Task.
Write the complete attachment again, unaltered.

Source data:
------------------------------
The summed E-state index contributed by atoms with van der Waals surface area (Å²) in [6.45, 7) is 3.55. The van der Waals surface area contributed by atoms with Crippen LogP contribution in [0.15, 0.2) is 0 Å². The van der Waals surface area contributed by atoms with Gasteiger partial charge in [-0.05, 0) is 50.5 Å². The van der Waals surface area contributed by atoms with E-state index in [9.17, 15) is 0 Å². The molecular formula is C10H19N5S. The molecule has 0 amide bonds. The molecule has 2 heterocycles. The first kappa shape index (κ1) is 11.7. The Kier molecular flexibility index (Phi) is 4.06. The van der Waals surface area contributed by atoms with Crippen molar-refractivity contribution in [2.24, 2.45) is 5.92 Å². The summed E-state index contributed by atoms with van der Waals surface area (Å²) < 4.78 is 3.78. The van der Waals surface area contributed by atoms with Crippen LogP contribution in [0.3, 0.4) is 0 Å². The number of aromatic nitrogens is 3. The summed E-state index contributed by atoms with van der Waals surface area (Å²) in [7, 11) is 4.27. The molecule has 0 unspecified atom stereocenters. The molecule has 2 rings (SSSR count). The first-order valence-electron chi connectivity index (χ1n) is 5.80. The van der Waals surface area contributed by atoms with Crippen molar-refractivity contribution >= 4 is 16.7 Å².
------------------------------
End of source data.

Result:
The summed E-state index contributed by atoms with van der Waals surface area (Å²) in [6.45, 7) is 3.55. The van der Waals surface area contributed by atoms with Crippen LogP contribution in [0.15, 0.2) is 0 Å². The van der Waals surface area contributed by atoms with Gasteiger partial charge in [-0.05, 0) is 50.5 Å². The van der Waals surface area contributed by atoms with E-state index in [9.17, 15) is 0 Å². The molecular formula is C10H19N5S. The molecule has 0 amide bonds. The molecule has 2 heterocycles. The first kappa shape index (κ1) is 11.7. The Kier molecular flexibility index (Phi) is 4.06. The van der Waals surface area contributed by atoms with Crippen molar-refractivity contribution in [2.24, 2.45) is 5.92 Å². The summed E-state index contributed by atoms with van der Waals surface area (Å²) < 4.78 is 3.78. The van der Waals surface area contributed by atoms with Crippen LogP contribution in [0.3, 0.4) is 0 Å². The number of aromatic nitrogens is 3. The summed E-state index contributed by atoms with van der Waals surface area (Å²) in [7, 11) is 4.27. The molecule has 0 unspecified atom stereocenters. The molecule has 2 rings (SSSR count). The first-order valence-electron chi connectivity index (χ1n) is 5.80. The van der Waals surface area contributed by atoms with Crippen molar-refractivity contribution >= 4 is 16.7 Å².